The Duke's does receive a fair amount of corporate outings because buggies are available, but on days a large group doesn't have the course booked up, it can be easy to play last-minute and is still challenging with five sets of tees up to 7,500 yards – and unlike the Old, you can pick which set of tees you'd like to play.

-- by Brandon Tucker

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Tiger Tracker: 147th Open Championship

By Tiger TrackerJuly 20, 2018, 9:20 am

Following an even-par 71 in the first round of the 147th Open Championship, Tiger Woods looks to make a move on Day 2 at Carnoustie.


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McIlroy responds to Harmon's 'robot' criticism

By Mercer BaggsJuly 20, 2018, 6:53 am

CARNOUSTIE, Scotland – Rory McIlroy said during his pre-championship news conference that he wanted to play more "carefree" – citing Jon Rahm’s approach now and the way McIlroy played in his younger days.

McIlroy got off to a good start Thursday at Carnoustie, shooting 2-under 69, good for a share of eighth place.

But while McIlroy admits to wanting to be a little less structured on the course, he took offense to comments made by swing coach Butch Harmon during a Sky Sports telecast.

Said Harmon:

“Rory had this spell when he wasn’t putting good and hitting the ball good, and he got so wrapped up in how he was going to do it he forgot how to do it.


Full-field scores from the 147th Open Championship

Full coverage of the 147th Open Championship


“He is one of the best players the game has ever seen. If he would just go back to being a kid and playing the way he won these championships and play your game, don’t have any fear or robotic thoughts. Just play golf. Just go do it.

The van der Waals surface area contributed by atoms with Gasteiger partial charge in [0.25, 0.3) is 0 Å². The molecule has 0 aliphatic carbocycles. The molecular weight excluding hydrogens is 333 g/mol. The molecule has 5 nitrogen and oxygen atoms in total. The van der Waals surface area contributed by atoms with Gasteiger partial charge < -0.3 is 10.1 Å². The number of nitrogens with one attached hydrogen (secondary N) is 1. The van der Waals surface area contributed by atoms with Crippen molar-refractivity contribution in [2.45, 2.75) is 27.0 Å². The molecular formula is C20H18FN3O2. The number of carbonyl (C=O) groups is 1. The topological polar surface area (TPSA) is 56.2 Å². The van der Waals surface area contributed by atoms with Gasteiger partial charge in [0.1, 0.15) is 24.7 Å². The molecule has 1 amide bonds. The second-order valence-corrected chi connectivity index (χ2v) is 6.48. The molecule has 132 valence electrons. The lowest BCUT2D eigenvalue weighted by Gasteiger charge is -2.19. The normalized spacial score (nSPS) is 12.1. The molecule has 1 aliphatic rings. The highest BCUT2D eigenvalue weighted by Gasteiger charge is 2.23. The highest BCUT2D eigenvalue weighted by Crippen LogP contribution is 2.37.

“This is a young kid who’s still one of the best players in the world. He needs to understand that. Forget about your brand and your endorsement contracts. Forget about all that. Just go back to having fun playing golf. I still think he is one of the best in the world and can be No.1 again if he just lets himself do it.”

McIlroy, who has never worked with Harmon, responded to the comments when asked about them following his opening round.

“Look, I like Butch. Definitely, I would say I'm on the opposite end of the spectrum than someone that's mechanical and someone that's – you know, it's easy to make comments when you don't know what's happening,” McIlroy said. “I haven't spoken to Butch in a long time. He doesn't know what I'm working on in my swing. He doesn't know what's in my head. So it's easy to make comments and easy to speculate. But unless you actually know what's happening, I just really don't take any notice of it.”

McIlroy second round at The Open began at 2:52 a.m. ET.

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How The Open cut line is determined

By Golf Channel DigitalJuly 20, 2018, 5:57 am

Scores on Day 1 of the 147th Open Championship ranged from 5-under 66 to 11-over 82.

The field of 156 players will be cut nearly in half for weekend play at Carnoustie. Here’s how the cut line works in the season’s third major championship:


Full-field scores from the 147th Open Championship

Full coverage of the 147th Open Championship


• After 36 holes, the low 70 players and ties will advance to compete in the final two rounds. Anyone finishing worse than that will get the boot. Only those making the cut earn official money from the $10.5 million purse.

• There is no 10-shot rule. That rule means anyone within 10 shots of the lead after two rounds, regardless of where they stand in the championship, make the cut. It’s just a flat top 70 finishers and ties.

• There is only a single cut at The Open. PGA Tour events employ an MDF (Made cut Did not Finish) rule, which narrows the field after the third round if more than 78 players make the cut. That is not used at this major.

The projected cut line after the first round this week was 1 over par, which included 71 players tied for 50th or better.

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The Open 101: A guide to the year's third major

By Golf Channel DigitalJuly 20, 2018, 5:30 am

Take a look at some answers to frequently asked questions about The Open: